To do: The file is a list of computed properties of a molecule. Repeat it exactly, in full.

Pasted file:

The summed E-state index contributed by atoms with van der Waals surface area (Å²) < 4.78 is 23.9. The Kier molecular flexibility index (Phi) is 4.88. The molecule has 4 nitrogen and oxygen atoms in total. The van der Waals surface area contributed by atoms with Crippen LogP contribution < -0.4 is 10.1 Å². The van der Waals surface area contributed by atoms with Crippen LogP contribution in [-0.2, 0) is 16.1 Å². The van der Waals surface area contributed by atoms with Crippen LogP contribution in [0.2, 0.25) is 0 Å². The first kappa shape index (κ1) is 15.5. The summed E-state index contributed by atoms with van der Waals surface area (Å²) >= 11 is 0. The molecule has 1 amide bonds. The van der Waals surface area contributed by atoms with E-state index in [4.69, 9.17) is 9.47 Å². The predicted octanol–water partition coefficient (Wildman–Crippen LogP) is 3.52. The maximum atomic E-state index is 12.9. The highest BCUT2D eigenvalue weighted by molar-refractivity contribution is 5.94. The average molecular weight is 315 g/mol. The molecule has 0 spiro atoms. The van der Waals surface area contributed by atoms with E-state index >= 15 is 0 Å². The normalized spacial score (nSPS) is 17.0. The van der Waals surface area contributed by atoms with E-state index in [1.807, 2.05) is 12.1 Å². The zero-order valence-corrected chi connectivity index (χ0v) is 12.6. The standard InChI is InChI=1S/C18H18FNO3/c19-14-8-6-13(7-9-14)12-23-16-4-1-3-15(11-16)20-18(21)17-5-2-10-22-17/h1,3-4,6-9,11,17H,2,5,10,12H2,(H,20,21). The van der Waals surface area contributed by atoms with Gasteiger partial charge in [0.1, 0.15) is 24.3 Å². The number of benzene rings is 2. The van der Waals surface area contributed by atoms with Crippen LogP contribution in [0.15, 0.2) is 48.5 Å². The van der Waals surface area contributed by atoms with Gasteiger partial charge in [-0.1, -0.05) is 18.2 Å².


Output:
The summed E-state index contributed by atoms with van der Waals surface area (Å²) < 4.78 is 23.9. The Kier molecular flexibility index (Phi) is 4.88. The molecule has 4 nitrogen and oxygen atoms in total. The van der Waals surface area contributed by atoms with Crippen LogP contribution < -0.4 is 10.1 Å². The van der Waals surface area contributed by atoms with Crippen LogP contribution in [-0.2, 0) is 16.1 Å². The van der Waals surface area contributed by atoms with Crippen LogP contribution in [0.2, 0.25) is 0 Å². The first kappa shape index (κ1) is 15.5. The summed E-state index contributed by atoms with van der Waals surface area (Å²) >= 11 is 0. The molecule has 1 amide bonds. The van der Waals surface area contributed by atoms with E-state index in [4.69, 9.17) is 9.47 Å². The predicted octanol–water partition coefficient (Wildman–Crippen LogP) is 3.52. The maximum atomic E-state index is 12.9. The highest BCUT2D eigenvalue weighted by molar-refractivity contribution is 5.94. The average molecular weight is 315 g/mol. The molecule has 0 spiro atoms. The van der Waals surface area contributed by atoms with E-state index >= 15 is 0 Å². The normalized spacial score (nSPS) is 17.0. The van der Waals surface area contributed by atoms with E-state index in [1.807, 2.05) is 12.1 Å². The zero-order valence-corrected chi connectivity index (χ0v) is 12.6. The standard InChI is InChI=1S/C18H18FNO3/c19-14-8-6-13(7-9-14)12-23-16-4-1-3-15(11-16)20-18(21)17-5-2-10-22-17/h1,3-4,6-9,11,17H,2,5,10,12H2,(H,20,21). The van der Waals surface area contributed by atoms with Gasteiger partial charge in [0.1, 0.15) is 24.3 Å². The number of benzene rings is 2. The van der Waals surface area contributed by atoms with Crippen LogP contribution in [0.15, 0.2) is 48.5 Å². The van der Waals surface area contributed by atoms with Gasteiger partial charge in [-0.1, -0.05) is 18.2 Å².